ELITE ADVISOR BEST PRACTICES

Tax Help for Clients Impacted by Natural Disasters

Advisors should ensure that clients make smart decisions about their properties when lives are unsettled

CEG’s Elite Advisor Report interview with Sidney Kess

Key Takeaways:

  • Clients who’ve recently lost their homes or suffered extensive property damage during the recent natural disasters may qualify for some help from the IRS.
  • Beyond deducting insurance and FEMA payments, some people who start calculating their losses will bump into rules about fair market value.
  • Experts say the value of a destroyed property is what it was worth just before the storm, not what it was worth when new or what it would cost to replace.

While there’s little nice to say about natural disasters, they don’t play favorites. They can hit anyone at any time, regardless of geography, ethnicity, income or tax bracket. And it can be an extremely stressful time for your clients no matter how well they think they’ve protected themselves.

Tax experts such as Sidney Kess, an accountant and lawyer at Kostelanetz & Fink in Manhattan, say that clients who have recently lost their homes or suffered extensive property damage during the recent wave of natural disasters in the United States may qualify for some help from the IRS. As you might expect, the tax code isn’t simple, and not everybody will qualify. Still, income tax deductions are available for some people who have major losses from a casualty, which the IRS defines as “the damage, destruction or loss of property from an identifiable event that is sudden, unexpected or unusual.”

However, as IRS Publication 584 notes, losses can be deducted only if they are more than 10 percent of your client’s adjusted gross income plus $100. In addition, the deduction applies only to uninsured losses. Any insurance payments for damaged or destroyed property have to be subtracted from the loss, which makes homeowners who did not have flood insurance more likely to be eligible.

Any payments that storm victims received from the Federal Emergency Management Agency for repairs to damaged or destroyed homes or their replacement must also be deducted from a casualty loss. Other FEMA payments, such as those for food and temporary housing, do not have to be deducted, he says.

Beyond deducting insurance and FEMA payments, some people who start calculating their losses will bump into rules on fair market value. Experts say the value of destroyed property is what it was worth just before the storm, not what it was worth when it was new or what it would cost to replace.

Kess gives an example of someone whose car, bought five years ago for $25,000, was submerged in salt water and destroyed and who received the $10,000 book value of that car from an insurance company. If a similar model new car was then bought for $30,000, that person may think “I took a beating,” Mr. Kess says. But there is no loss for tax purposes, he explains, because the person has recovered the fair market value of a five-year-old car.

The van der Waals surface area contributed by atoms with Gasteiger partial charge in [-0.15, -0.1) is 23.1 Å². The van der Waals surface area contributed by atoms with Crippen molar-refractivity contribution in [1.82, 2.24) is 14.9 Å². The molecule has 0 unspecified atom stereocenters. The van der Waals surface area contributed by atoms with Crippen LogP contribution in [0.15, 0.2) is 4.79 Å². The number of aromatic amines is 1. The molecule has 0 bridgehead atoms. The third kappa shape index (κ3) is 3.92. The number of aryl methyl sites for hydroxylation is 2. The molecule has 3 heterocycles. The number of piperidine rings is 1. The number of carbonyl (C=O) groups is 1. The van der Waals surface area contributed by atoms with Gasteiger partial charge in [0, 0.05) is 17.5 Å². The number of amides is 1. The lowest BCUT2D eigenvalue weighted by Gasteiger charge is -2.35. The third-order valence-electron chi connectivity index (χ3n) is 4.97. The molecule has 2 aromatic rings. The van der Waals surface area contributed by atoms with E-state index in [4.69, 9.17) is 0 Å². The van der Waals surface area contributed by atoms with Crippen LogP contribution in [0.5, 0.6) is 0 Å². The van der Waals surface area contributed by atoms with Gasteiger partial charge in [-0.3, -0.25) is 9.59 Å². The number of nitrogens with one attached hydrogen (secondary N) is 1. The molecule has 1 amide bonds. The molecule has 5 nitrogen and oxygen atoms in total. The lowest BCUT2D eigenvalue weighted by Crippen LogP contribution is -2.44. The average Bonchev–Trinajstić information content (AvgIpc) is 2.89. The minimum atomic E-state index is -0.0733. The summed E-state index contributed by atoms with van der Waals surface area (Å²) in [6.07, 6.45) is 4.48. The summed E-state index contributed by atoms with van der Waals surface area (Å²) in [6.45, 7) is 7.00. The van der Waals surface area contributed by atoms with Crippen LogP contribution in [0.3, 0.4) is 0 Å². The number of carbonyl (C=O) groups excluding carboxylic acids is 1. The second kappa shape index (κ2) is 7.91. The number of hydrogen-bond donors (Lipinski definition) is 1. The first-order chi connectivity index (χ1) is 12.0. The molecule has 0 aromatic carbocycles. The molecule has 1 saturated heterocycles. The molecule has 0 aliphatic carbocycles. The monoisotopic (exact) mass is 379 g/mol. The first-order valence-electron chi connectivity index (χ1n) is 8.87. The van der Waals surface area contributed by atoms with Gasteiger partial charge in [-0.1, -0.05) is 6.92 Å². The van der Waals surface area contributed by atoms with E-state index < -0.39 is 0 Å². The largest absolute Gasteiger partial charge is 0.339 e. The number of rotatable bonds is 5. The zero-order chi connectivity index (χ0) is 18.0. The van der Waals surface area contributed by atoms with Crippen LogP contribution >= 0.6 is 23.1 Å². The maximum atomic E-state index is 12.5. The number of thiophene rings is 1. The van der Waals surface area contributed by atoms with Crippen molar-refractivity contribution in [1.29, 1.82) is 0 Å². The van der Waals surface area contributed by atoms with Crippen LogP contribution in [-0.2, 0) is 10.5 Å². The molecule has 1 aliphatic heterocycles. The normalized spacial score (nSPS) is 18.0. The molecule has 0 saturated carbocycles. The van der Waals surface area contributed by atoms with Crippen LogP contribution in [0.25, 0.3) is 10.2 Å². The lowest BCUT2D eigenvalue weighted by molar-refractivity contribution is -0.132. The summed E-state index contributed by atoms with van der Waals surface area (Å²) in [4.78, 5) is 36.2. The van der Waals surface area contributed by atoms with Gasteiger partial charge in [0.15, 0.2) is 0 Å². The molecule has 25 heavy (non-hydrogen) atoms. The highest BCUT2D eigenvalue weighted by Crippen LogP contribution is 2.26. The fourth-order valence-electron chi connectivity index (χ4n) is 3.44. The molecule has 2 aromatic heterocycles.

Some property, though, doesn’t lose much value over the years. For instance, if waterlogged walls have to be replaced, the repair bill will most likely be the amount of the casualty loss, says Kess. “The cost of repairs to damaged property is acceptable as evidence of the value of the loss,” as long as the value of the repairs doesn’t increase the value of the property beyond its pre-storm value.

Even then, the loss is limited to the property’s original cost.

Business rules different

Different rules apply to business or investment property, Kess says. For one thing, there is no deduction of 10 percent of income. But any depreciation that has been claimed in previous years does enter the calculation.

While FEMA repair funds generally go only to primary residences, not to vacation homes or rental property, such property can be eligible for casualty losses if your client is the owner of the property. For taxpayers who legally qualify as property “owner,” the losses are not deducted from their income dollar for dollar. It depends on your client’s tax bracket. The loss also reduces state and any city income taxes, Kess added.

Some taxpayers may not yet know if they have a deductible casualty loss, because they are awaiting the resolution of insurance claims. One way to deal with that is to request an automatic six-month extension of the April 15 tax filing date, Kess says.

Another uncertainty is whether Congress will remove the requirement that a casualty loss be reduced by 10 percent of adjusted gross income, a step it took after Hurricane Katrina and some other devastating hurricanes. That uncertainty may be another reason to request an automatic extension.

Instead of deducting casualty losses on their 2012 returns, taxpayers can opt to use them to reduce 2011 income by filing an amended return, Kess says. That might benefit someone whose income dropped drastically in the last two months of last year because of the storm and to whom the deduction is thus more valuable against 2011 income, he says.

Conclusion

Having one’s property destroyed or severely damaged is extremely stressful for most homeowners. Advisors who take the time to understand the complex rules about reimbursement and compensation can prevent clients from making hasty and irrational decisions that they—and their heirs—could regret for years and years.


About the Author

Sidney Kess, CPA, J.D., LL.M., is of counsel to Kostelanetz & Fink LLP in New York City and is one of the nation’s most prominent lecturers on continuing professional education. Mr. Kess was recently selected “Most Influential Practitioner” by CPA Magazine and is a nationally renowned tax expert and author of hundreds of tax books about financial and estate planning.